04 February 2015

Cloth napkining

Maybe you can call this "nesting."

There's a fun GI bug going through our house, and instead of laying down today, I spent my sick-at-home, can-barely-move afternoon sitting on the floor cutting out and hemming cloth napkins, my latest foray into phasing out disposable items around the house.

Bear with me for a little math... Buying store brand paper napkins, our family uses about $0.20 worth of napkins daily, more if I use napkins instead of towels or paper towels to clean up messes and spills. That comes to a minimum of $73 a year for a family of three, for the cheapest paper napkins available (numbers may be lower in areas with a lower cost-of-living). That's a lot of money for something you're going to use once and throw away! Paper towels are even more expensive, although it's harder to come up with an average number used daily. 

A family friend salvaged several lengths of sturdy cotton and flannel that someone was just throwing away, and shared them with me a while back. Today I pulled out two good-sized pieces of cotton yardage that Matt and I both liked for napkin-fabric, and in a couple of hours, I had the beginnings of a stash of everyday cloth napkins.

They unfold to about the size of a dishtowel, so they're bigger than paper napkins, but Matt wanted to make them on the larger side.

We already had two sets of nice, 'company' cloth napkins that we'd received as wedding gifts, but especially since having Little Bear, we've been too intimidated to use them at the table for fear of staining them and not feeling able to use them for company anymore. Because yes, cloth napkins are going to get stained, and maybe I'll be able to get the stains out but maybe I won't. Now, that's not a problem: with everyday-use napkins, it won't matter if they get stained, and the nice napkins can remain nice for the times we have company—and little ones can use the regular napkins when company is over, or maybe I'll eventually make a couple of kids' company napkins and any that get stained will just roll over into the everyday-use category. Or not, because the kids won't care anyway.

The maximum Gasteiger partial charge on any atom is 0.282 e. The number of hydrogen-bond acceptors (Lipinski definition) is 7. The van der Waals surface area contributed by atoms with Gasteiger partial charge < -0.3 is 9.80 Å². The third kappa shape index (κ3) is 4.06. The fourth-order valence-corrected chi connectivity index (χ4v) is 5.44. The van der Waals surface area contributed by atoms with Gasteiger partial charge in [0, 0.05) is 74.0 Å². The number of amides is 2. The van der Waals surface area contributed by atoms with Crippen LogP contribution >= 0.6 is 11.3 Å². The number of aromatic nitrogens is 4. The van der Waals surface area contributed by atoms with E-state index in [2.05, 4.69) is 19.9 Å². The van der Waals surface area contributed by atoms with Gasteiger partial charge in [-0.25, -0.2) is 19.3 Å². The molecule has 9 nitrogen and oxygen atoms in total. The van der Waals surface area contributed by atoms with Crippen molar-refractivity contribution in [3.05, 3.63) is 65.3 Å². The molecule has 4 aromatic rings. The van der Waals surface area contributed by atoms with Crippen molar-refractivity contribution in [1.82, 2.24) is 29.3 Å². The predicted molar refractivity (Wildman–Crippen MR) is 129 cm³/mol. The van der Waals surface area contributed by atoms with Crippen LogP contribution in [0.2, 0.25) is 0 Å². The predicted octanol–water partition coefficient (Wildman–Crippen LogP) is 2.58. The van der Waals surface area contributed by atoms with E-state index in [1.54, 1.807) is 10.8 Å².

I was able to get seven napkins from the plaid, and hopefully tomorrow I'll get at least as many from that green material behind them. If I want to keep doing laundry just twice a week I should probably have at least twice that many napkins, but the thrift store often has yardage people bought for a project and then decided they didn't want, or else I'll watch for sales at the fabric store (or help my sisters de-clutter their fabric stash—that would work too!) Either way, I'm confident that I can fill out our fledgling napkin stash very economically.


  1. They look great! I like that our napkins are so big. You can have one and it'll last the whole meal, even for the messy 2yo!

    1. Making them large was definitely the right decision! Little Bear spilled a half-full cup of water tonight, and it only took one napkin to clean it up.

  2. Very cute! I have always used cloth napkins. Even with children, they really don't get stained very often. You are going to do laundry anyway, so it is no problem to throw in the napkins. I also have a rag bag full of rags for cleaning up. But I still do have paper towels for big messes, such as when someone drops a raw egg on the floor!

    Most of the rags are retired towels and washcloths.

    1. Thank you! Having a bag of rags for cleaning up messes is a great idea; I'd been wondering how people avoided ruining their kitchen towels cleaning up the particularly messy or likely-to-stain messes.